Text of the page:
Plundered objects can be read as meaningful signifiers—in connection with historical, juridical, economic, political, and socio-psychological events—as well as sources of information on the Holocaust, per Raul Hilberg. Both past and current events and procedures adhere to these objects. In 2003, when I did my exhibition and research project Politics of Restitution at Lenbachhaus in Munich, the remaining stock from Nazi collections found in 1945 by the Monuments, Fine Arts, and Archives Section of the American Military Government still comprised around 2,200 works of art and artifacts. A great number of the works that had been secured turned out to be plundered art, predominantly from private Jewish ownership, either in Germany or countries under Nazi occupation. By March 1949, the Monuments, Fine Arts, and Archives Section had returned 249,683 unlawfully acquired items, with the remainder of the seized goods handed over to the jurisdiction of the German restitution authorities. Many of these so-called state loans, whose status today still remains unconfirmed, are located in the collections of German museums. Fifteen of these state loans, which at that time were located in the collection of the Städtische Galerie im Lenbachhaus, were the subject of my research.
Alexander Alberro: The question of whether the artworks in the Gurlitt estate are evidentiary objects or visual witnesses is quite complicated. Certainly, the cluster of art objects stands as visible evidence. It’s evidence on one level of a collection, or “estate” as you have phrased it, which I do believe is the better term. On another level, it at least partly substantiates a crime of enormous proportions. And on yet another level, it’s evidence of a big secret. The secret is of course Cornelius Gurlitt’s, with the stash of artworks that he had kept hidden from view in his various homes for many decades. That the estate has now been exposed makes it a visible secret. But the behavior of the museums and the German state institutions in this case, breaking up the Gurlitt estate into a number of isolated and dispersed clusters and objects, has made the secret one of the German nation at large. What is this larger secret? What is it that is being repressed? Ironically, the more it is repressed, the more it percolates toward the surface.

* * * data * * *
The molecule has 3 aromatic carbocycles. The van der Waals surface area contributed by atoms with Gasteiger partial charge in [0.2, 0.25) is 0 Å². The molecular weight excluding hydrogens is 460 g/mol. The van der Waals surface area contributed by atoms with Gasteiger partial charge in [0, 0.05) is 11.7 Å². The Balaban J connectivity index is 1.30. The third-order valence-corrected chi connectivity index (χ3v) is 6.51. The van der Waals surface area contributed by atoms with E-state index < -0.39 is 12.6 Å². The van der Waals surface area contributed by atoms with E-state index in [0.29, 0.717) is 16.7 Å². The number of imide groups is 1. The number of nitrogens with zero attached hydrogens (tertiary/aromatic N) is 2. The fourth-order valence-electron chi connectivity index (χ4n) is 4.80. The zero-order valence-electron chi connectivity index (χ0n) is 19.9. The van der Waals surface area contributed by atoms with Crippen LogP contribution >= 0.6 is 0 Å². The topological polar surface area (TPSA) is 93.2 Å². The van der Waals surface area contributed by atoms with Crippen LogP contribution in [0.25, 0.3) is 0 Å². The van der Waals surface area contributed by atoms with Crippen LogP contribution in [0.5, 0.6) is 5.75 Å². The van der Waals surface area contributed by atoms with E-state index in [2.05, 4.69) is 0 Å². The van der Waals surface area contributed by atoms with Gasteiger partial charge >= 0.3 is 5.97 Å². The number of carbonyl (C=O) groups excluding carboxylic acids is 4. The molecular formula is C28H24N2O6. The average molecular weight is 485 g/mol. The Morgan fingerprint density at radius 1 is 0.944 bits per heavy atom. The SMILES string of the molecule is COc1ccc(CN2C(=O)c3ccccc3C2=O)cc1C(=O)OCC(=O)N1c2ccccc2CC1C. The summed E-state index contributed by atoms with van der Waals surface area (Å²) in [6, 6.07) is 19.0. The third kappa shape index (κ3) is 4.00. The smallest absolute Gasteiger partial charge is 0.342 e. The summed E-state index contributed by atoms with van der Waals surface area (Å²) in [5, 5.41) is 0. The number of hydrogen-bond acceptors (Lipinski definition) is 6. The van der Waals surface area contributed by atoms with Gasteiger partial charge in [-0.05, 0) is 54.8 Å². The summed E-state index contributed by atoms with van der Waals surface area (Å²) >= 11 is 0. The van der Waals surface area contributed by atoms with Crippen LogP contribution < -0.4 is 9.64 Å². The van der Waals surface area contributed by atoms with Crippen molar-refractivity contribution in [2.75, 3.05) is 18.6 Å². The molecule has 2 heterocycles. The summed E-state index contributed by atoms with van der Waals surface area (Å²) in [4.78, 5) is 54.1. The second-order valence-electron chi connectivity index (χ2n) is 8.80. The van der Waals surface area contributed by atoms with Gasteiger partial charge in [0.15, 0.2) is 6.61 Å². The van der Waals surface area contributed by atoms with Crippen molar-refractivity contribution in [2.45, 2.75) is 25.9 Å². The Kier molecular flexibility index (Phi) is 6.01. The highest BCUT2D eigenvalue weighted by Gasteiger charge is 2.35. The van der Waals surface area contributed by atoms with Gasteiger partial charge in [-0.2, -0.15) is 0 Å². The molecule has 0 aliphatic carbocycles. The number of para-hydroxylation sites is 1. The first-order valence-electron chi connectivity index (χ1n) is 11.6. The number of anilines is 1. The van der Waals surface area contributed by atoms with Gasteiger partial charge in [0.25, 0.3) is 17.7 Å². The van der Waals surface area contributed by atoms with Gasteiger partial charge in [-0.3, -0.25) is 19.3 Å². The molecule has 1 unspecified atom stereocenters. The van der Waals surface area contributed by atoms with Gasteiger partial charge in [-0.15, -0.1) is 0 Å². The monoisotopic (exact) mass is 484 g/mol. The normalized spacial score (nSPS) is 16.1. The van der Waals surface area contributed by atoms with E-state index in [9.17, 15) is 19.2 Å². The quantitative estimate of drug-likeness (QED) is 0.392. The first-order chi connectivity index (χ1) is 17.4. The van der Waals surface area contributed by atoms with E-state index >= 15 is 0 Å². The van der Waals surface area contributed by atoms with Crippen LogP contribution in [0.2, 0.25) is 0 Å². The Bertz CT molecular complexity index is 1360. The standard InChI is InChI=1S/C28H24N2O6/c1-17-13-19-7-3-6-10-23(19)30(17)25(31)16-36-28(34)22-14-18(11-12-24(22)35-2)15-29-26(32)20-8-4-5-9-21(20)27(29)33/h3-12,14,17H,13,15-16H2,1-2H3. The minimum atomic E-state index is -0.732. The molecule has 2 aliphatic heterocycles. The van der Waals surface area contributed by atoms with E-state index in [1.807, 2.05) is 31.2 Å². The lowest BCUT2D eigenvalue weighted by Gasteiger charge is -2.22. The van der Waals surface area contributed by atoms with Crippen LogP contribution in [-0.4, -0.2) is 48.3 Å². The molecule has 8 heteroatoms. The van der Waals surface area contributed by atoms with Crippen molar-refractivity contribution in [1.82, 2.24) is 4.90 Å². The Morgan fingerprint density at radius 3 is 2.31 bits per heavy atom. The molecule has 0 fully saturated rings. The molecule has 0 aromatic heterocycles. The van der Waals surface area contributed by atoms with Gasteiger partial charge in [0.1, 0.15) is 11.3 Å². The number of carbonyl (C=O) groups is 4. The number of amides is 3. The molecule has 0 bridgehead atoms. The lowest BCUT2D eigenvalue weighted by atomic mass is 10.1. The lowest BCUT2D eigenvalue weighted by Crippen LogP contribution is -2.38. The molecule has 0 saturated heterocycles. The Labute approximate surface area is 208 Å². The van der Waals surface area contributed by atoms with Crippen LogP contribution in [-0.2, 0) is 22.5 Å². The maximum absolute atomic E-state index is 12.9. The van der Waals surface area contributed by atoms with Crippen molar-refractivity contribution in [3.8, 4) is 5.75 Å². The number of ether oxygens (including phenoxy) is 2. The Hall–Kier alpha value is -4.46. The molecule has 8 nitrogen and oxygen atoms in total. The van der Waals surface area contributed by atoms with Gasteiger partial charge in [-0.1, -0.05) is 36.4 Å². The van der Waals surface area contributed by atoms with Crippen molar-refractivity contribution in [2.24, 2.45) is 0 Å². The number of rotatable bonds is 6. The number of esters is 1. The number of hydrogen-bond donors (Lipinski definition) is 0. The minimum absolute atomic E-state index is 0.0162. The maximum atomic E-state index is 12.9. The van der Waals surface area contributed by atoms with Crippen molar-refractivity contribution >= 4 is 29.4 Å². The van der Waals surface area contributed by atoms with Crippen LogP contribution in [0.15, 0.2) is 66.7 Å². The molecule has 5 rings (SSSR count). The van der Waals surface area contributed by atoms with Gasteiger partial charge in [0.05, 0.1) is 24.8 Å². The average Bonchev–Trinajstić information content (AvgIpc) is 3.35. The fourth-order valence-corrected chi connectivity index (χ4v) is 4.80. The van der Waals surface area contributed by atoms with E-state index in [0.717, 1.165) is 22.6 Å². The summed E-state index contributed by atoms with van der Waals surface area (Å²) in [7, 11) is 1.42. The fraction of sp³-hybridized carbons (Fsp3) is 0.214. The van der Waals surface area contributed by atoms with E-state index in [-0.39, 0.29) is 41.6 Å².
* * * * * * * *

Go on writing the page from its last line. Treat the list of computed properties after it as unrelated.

At the same time, the collection also stands as a visual witness. On the one hand, it witnesses the collecting practices of a particular individual, an art lover who entered into the orbit of the Nazis, as well as the clandestine life of that individual’s son. On the other hand, the estate is at least a partial witness to horrors beyond recognition: the event of the Holocaust. The desperate act of concealment and, more recently, of dispersal in this case appears to be an attempt (whether conscious or unwitting) to avert the demand for recognition made by many who were othered by National Socialist culture in the 1930s and 1940s.
But even more than either evidence or witness, the Gurlitt estate is a perfect example of what psychoanalyst Dori Laub and literary critic Shoshana Felman refer to as “testimony.” For Laub, the Holocaust “produced no witnesses.” As he argues in his important essay, “An Event Without a Witness,” “Not only, in effect, did the Nazis try to exterminate the physical witnesses of their crime, but the inherently incomprehensible and deceptive psychological structure of the event of their actions precluded its own witnessing, even by its very victims.” Surprisingly, but with a poignancy and coincidental nature that is almost uncanny, the Gurlitt estate operates as a testimony to a radical crisis of a history that nonetheless remains, as such, at once unspeakable and inarticulable—a history that can no longer be accounted for, and formulated in, its own terms.
AS I was quite struck by a recent essay by Claude Lanzmann in Frankfurter Allgemeine Zeitung that was titled “Das Unnennbare benennen,” or, “To Name the Nameless.” The title itself sounded familiar, and when I was looking in the catalogue of the 5th Berlin Biennial , I found an essay Elena Filipovic and I commissioned by Georges Didi-Huberman, titled “Die Namenlosen ausstellen,” which translates to “Expose the Nameless” or “To Exhibit the Nameless.” Didi-Huberman’s text opens with the sentence “Peoples [les peoples] are exposed.” The essay rhymes beautifully with Lanzmann’s FAZ article on the disappearance of the witness and material things, the “works” that get, as Lanzmann wrote, “relegated to the heavenly spheres of art.” As he continues:
A contrast between memory and history, between historians and witnesses is created: the witnesses will soon be dead, and all that will remain are the historians as the only foundation of the truth, so it seems. But in the process the works are forgotten, as if they formed an obstacle to history. The historians, at least in part, rid themselves of the works by pointing to the celestial spheres of art. But the true transmission takes place only by way of the works.